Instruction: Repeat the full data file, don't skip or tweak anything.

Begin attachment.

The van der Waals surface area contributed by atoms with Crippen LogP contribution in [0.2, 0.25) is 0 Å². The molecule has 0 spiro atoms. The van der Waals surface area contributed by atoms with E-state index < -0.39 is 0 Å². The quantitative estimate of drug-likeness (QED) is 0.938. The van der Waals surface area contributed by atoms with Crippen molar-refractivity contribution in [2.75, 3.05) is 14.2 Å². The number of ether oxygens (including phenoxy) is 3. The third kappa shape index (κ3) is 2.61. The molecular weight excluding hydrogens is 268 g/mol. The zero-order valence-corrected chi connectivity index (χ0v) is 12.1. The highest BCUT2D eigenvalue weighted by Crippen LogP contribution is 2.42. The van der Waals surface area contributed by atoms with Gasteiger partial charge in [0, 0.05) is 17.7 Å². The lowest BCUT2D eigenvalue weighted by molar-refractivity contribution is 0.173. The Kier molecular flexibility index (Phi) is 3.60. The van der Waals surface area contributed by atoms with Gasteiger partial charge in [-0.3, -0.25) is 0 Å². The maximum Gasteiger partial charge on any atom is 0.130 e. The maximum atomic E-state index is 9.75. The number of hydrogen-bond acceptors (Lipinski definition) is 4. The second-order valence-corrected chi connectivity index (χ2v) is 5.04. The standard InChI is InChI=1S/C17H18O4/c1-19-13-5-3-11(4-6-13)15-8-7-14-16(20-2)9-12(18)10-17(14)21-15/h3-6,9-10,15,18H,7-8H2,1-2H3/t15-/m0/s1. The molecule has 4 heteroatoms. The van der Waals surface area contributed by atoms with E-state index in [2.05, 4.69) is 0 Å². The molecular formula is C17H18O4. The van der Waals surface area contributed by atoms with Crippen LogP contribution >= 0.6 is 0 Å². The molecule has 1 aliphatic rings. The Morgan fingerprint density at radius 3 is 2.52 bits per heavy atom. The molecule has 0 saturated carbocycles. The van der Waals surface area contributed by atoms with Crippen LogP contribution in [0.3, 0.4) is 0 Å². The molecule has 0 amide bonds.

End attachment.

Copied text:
The van der Waals surface area contributed by atoms with Crippen LogP contribution in [0.2, 0.25) is 0 Å². The molecule has 0 spiro atoms. The van der Waals surface area contributed by atoms with E-state index < -0.39 is 0 Å². The quantitative estimate of drug-likeness (QED) is 0.938. The van der Waals surface area contributed by atoms with Crippen molar-refractivity contribution in [2.75, 3.05) is 14.2 Å². The number of ether oxygens (including phenoxy) is 3. The third kappa shape index (κ3) is 2.61. The molecular weight excluding hydrogens is 268 g/mol. The zero-order valence-corrected chi connectivity index (χ0v) is 12.1. The highest BCUT2D eigenvalue weighted by Crippen LogP contribution is 2.42. The van der Waals surface area contributed by atoms with Gasteiger partial charge in [0, 0.05) is 17.7 Å². The lowest BCUT2D eigenvalue weighted by molar-refractivity contribution is 0.173. The Kier molecular flexibility index (Phi) is 3.60. The van der Waals surface area contributed by atoms with Gasteiger partial charge in [-0.3, -0.25) is 0 Å². The maximum Gasteiger partial charge on any atom is 0.130 e. The maximum atomic E-state index is 9.75. The number of hydrogen-bond acceptors (Lipinski definition) is 4. The second-order valence-corrected chi connectivity index (χ2v) is 5.04. The standard InChI is InChI=1S/C17H18O4/c1-19-13-5-3-11(4-6-13)15-8-7-14-16(20-2)9-12(18)10-17(14)21-15/h3-6,9-10,15,18H,7-8H2,1-2H3/t15-/m0/s1. The molecule has 4 heteroatoms. The van der Waals surface area contributed by atoms with E-state index in [2.05, 4.69) is 0 Å². The molecular formula is C17H18O4. The van der Waals surface area contributed by atoms with Crippen LogP contribution >= 0.6 is 0 Å². The molecule has 1 aliphatic rings. The Morgan fingerprint density at radius 3 is 2.52 bits per heavy atom. The molecule has 0 saturated carbocycles. The van der Waals surface area contributed by atoms with Crippen LogP contribution in [0.3, 0.4) is 0 Å². The molecule has 0 amide bonds.